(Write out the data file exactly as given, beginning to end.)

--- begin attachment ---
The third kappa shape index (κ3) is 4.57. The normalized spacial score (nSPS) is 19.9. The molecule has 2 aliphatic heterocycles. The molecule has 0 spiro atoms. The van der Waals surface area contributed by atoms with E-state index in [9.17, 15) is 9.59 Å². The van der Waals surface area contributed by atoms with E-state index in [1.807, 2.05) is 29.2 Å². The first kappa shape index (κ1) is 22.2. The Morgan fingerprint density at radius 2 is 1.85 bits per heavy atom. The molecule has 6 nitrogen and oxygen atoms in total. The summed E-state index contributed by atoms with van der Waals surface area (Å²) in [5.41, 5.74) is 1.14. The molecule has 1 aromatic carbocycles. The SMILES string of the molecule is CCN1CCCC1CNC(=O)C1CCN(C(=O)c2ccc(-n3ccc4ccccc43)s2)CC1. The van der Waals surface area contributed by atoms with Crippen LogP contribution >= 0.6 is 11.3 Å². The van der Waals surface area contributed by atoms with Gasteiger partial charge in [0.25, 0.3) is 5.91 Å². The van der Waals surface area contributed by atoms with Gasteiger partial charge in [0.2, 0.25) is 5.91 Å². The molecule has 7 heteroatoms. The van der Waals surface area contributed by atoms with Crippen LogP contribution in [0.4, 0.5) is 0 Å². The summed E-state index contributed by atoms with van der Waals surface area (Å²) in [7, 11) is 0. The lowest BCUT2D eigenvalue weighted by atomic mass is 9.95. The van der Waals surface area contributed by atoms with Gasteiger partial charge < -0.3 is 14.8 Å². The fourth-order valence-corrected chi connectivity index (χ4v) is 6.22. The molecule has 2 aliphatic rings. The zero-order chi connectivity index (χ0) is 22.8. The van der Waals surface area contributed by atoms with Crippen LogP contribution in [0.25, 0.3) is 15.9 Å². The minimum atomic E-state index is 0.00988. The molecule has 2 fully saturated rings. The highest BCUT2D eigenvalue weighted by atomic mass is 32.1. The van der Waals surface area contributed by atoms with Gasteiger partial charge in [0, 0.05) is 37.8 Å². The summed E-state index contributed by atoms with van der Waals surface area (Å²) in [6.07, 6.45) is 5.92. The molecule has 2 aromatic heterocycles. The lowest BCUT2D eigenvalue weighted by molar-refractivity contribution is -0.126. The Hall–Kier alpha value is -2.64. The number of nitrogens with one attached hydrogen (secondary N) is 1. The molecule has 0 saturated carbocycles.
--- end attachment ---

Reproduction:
The third kappa shape index (κ3) is 4.57. The normalized spacial score (nSPS) is 19.9. The molecule has 2 aliphatic heterocycles. The molecule has 0 spiro atoms. The van der Waals surface area contributed by atoms with E-state index in [9.17, 15) is 9.59 Å². The van der Waals surface area contributed by atoms with E-state index in [1.807, 2.05) is 29.2 Å². The first kappa shape index (κ1) is 22.2. The Morgan fingerprint density at radius 2 is 1.85 bits per heavy atom. The molecule has 6 nitrogen and oxygen atoms in total. The summed E-state index contributed by atoms with van der Waals surface area (Å²) in [5.41, 5.74) is 1.14. The molecule has 1 aromatic carbocycles. The SMILES string of the molecule is CCN1CCCC1CNC(=O)C1CCN(C(=O)c2ccc(-n3ccc4ccccc43)s2)CC1. The van der Waals surface area contributed by atoms with Crippen LogP contribution >= 0.6 is 11.3 Å². The van der Waals surface area contributed by atoms with Gasteiger partial charge in [0.25, 0.3) is 5.91 Å². The van der Waals surface area contributed by atoms with Gasteiger partial charge in [0.2, 0.25) is 5.91 Å². The molecule has 7 heteroatoms. The van der Waals surface area contributed by atoms with Crippen LogP contribution in [0.4, 0.5) is 0 Å². The summed E-state index contributed by atoms with van der Waals surface area (Å²) in [7, 11) is 0. The lowest BCUT2D eigenvalue weighted by atomic mass is 9.95. The van der Waals surface area contributed by atoms with Gasteiger partial charge < -0.3 is 14.8 Å². The fourth-order valence-corrected chi connectivity index (χ4v) is 6.22. The molecule has 2 aliphatic rings. The zero-order chi connectivity index (χ0) is 22.8. The van der Waals surface area contributed by atoms with Crippen LogP contribution in [0.25, 0.3) is 15.9 Å². The minimum atomic E-state index is 0.00988. The molecule has 2 fully saturated rings. The highest BCUT2D eigenvalue weighted by atomic mass is 32.1. The van der Waals surface area contributed by atoms with Gasteiger partial charge in [0, 0.05) is 37.8 Å². The summed E-state index contributed by atoms with van der Waals surface area (Å²) in [6.07, 6.45) is 5.92. The molecule has 2 aromatic heterocycles. The lowest BCUT2D eigenvalue weighted by molar-refractivity contribution is -0.126. The Hall–Kier alpha value is -2.64. The number of nitrogens with one attached hydrogen (secondary N) is 1. The molecule has 0 saturated carbocycles.